Image Enhanced Endoscopy (IEE) encompasses various techniques that allow the endoscopist to better differentiate normal from abnormal tissue. This enables early detection of cancerous and precancerous areas to facilitate treatment. IEE highlights the microstructure and microvascular features of the mucosa or inner gut lining to enable accurate detection and delineation of cancerous and precancerous areas. Broadly, there are two types of IEE: dye based IEE or Chromoendoscopy, and equipment based IEE or Digital Chromoendoscopy.
Dye-based IEE is also known as Chromoendoscopy. It entails the application of various dyes to better identify abnormal tissue. These dyes are harmless to the human body and are sprayed onto the area of interest during endoscopy. The dye improves visualization of the microstructure and blood vessel pattern in the area of interest. The main purpose is to clearly delineate the boundaries of cancerous and precancerous areas and to facilitate biopsies and endoscopic removal. The type of dye used depends on the location and type of cell that the endoscopist is looking for. Dyes are classified according to their mechanism of action into absorptive, contrast and reactive dyes. Chromoendoscopy has been proven in multiple studies to provide superior detection of precancerous or cancerous tissue compared to conventional endoscopy, particularly in groups at high risk of cancer.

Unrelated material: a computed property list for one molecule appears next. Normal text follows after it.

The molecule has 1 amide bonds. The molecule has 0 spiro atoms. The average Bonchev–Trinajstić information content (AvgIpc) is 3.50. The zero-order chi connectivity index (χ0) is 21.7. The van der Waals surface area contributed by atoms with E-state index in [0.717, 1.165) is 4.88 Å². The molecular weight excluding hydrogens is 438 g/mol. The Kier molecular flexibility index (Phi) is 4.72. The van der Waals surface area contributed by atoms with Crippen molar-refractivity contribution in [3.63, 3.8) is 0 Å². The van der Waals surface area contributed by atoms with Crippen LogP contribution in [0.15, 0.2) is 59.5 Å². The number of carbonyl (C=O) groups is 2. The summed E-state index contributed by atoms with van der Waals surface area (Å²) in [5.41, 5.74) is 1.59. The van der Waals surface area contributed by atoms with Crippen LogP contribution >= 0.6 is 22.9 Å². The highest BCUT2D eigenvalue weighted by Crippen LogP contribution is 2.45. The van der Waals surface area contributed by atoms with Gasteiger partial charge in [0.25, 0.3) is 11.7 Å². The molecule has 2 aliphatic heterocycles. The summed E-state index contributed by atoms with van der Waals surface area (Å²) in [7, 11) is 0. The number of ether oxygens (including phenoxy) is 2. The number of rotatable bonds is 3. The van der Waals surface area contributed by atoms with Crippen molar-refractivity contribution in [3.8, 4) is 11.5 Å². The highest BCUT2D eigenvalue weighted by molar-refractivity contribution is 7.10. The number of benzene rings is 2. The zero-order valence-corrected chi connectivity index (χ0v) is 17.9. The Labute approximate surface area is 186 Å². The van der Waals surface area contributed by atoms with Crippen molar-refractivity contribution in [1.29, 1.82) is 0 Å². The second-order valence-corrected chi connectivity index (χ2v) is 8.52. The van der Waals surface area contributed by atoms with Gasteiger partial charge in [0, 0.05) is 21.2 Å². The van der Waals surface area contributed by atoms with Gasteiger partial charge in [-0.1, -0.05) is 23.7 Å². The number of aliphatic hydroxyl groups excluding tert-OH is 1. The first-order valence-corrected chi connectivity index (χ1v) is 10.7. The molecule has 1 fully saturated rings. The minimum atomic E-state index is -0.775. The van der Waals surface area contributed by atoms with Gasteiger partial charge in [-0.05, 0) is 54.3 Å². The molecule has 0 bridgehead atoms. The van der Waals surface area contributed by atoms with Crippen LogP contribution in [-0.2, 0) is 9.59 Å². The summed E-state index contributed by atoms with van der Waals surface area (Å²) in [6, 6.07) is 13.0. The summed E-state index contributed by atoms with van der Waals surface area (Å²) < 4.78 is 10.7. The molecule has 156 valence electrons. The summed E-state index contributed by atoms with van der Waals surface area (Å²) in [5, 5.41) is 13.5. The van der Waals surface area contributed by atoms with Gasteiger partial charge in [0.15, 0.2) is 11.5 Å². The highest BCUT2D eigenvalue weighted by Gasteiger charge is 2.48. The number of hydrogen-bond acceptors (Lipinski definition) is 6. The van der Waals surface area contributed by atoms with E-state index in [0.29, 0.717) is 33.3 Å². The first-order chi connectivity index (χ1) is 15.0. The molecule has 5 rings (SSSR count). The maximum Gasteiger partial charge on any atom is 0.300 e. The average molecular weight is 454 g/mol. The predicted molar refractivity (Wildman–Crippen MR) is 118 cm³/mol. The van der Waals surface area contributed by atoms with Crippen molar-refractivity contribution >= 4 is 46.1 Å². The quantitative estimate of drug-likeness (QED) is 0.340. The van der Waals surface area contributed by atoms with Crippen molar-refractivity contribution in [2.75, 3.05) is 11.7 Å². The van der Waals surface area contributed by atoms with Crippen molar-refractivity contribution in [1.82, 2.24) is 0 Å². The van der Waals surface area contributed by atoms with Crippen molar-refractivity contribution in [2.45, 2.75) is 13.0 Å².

Equipment-Based IEE is also known as Digital Chromoendoscopy. These are push-button technologies where advanced imaging is incorporated into the endoscopy systems using either special light filters or computer algorithms to enhance surface features or micro-vascular
Characteristics. This eliminates the need for dyes, which is more time consuming and can only be used one at a time.
Perhaps the best-established equipment based IEE is called Narrow Band Imaging (NBI). NBI illuminates tissues at a specific wavelength that enhances underlying vasculature for contrast between vessels and surrounding mucosa. This enables ‘optical biopsies’, where a diagnosis can be made via visual assessment, without the need for tissue biopsy. This helps to determine which polyps or areas need to be removed or can be safely left alone. it also allows the margins of abnormal growths to be better visualized and can identify the best areas for tissue biopsy where needed.
IEE techniques allow detection of early cancers and pre-cancerous areas that routine endoscopy would miss altogether. IEE can be incorporated into routine endoscopy to provide a more thorough and detailed endoscopic examination. This facilitates cancer risk assessment and prevention for every patient undergoing endoscopy.
Accurate application of IEE requires the doctor the undergo a special course in IEE after training in general endoscopy. The doctor is also required to have a large series of cases comparing his ‘optical biopsy’ diagnosis against tissue biopsy diagnosis by the pathologist to ensure accuracy and consistency. The doctor should welcome questions regarding their training, credentials, and experience. The doctor should also be able to discuss the different types of IEE, and the various scenarios to apply specific IEE techniques.